The History of Fencing Weapons


Fencing is a recreational sport of combat with bladed weapons that can be practised by people of all ages and offers a multitude of benefits.

Fencing is a dynamic and fast sport that requires a mix of power, speed, accuracy and intelligence to win. Top fencers need to be physically fit and mentally strong, as fights can be won or lost in fractions of a second.

Confidence and competitive spirit are qualities acquired through participation in fencing and extend into other areas of life. You can start fencing as a young person or as an adult – for fun, for fitness or to train for competition.

Fencing takes place on an area 14 metres long and 2 metres wide, known as a strip or piste. The two opponents facing each other use one of three weapons: épée, foil or sabre.


The foil and épée are thrusting weapons, while the sabre can be scored using any part of the blade. The three weapons also have different rules as to what constitutes a hit. Épée fencers can score anywhere on the body, and both players can score if they hit each other within a quarter of a second. In foil and sabre, if both players strike simultaneously, the point is awarded to the attacker.


The foil is developed from the training weapons of the late 16th century in France and Italy, with a blunt or folded point protected with a piece of cloth (“knob”): as the fencing mask did not yet exist, counter-attacks and forward blows were forbidden to avoid injury. In French, the weapon is called fleuret, which probably comes from the Italian fioretto, “little flower”, from its similarity to the button.

Traditionally, the foil was the weapon duelists used to train with. Because of its small target area and strict rules, if a student starts with the foil, it is easier to learn the techniques and strategies of the sword or sabre than to try the foil after being initiated into either. Foil fencing is a balance of offensive and defensive strategies and follows the rules of “right of way”. The right of way rules determine which fencer’s maneuver takes precedence over the opponent’s if both succeed in striking and triggering the scoring machine simultaneously. For example, a defensive block and a return hit, called a parry-return, has priority over a direct attack. In foil, if the fencer who has priority hits his opponent off-target, no point is awarded, even if the other fencer hit him on target. The action is stopped and the fencers resume fighting at the place on the tape where they stopped.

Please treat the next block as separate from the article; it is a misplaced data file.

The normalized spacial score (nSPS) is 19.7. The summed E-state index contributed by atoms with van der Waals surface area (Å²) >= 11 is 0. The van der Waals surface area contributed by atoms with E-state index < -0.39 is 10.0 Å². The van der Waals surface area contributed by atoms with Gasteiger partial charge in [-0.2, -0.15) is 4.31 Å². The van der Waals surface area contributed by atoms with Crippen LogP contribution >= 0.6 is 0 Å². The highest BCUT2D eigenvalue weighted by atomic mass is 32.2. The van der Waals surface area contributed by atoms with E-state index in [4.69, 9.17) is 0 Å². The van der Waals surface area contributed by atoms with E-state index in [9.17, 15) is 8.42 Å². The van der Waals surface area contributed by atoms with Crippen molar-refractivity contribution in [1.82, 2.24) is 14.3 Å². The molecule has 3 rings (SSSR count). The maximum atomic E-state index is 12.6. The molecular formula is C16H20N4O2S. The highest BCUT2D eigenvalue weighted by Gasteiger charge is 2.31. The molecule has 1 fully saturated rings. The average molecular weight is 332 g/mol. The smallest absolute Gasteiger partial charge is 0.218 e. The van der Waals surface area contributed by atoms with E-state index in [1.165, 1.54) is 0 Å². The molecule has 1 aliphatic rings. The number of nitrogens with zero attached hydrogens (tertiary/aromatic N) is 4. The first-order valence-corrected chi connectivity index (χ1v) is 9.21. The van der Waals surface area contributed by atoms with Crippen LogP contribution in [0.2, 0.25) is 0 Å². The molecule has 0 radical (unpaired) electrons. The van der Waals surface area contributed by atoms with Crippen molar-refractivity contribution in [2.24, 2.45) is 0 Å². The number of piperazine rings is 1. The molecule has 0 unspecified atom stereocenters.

The touch is awarded when one of the two shooters hit on the valid surface. In contrast, the hit that lands on the invalid surface does not earn a point. Nowadays, in competition, the materiality of the touch is determined by an electrical device: a coloured lamp (green or red) lights up when the hit is valid, and a white lamp when the hit is invalid.

Both foil and sabre are conventional weapons: any attack must be parried or dodged completely; shielding and substituting another part of the body for the valid surface by covering is prohibited.


This weapon is derived from the light sword (in Italian sciabola), created in Italy in the mid-19th century for duels. The valid striking surface comprises the upper part of the body, from the head to the inguinal fold, i.e. the torso, arms, glove cuff and mask. The first sabre defence system was created by the Hungarian master László Borsody (d. 1941); it comprises the third, the fourth and the fifth. The modern sabre style, also known as the ‘second system’, was created by the Italian master Italo Santelli (1866-1945) when he was working in Hungary; it comprises the first, the second and the fifth.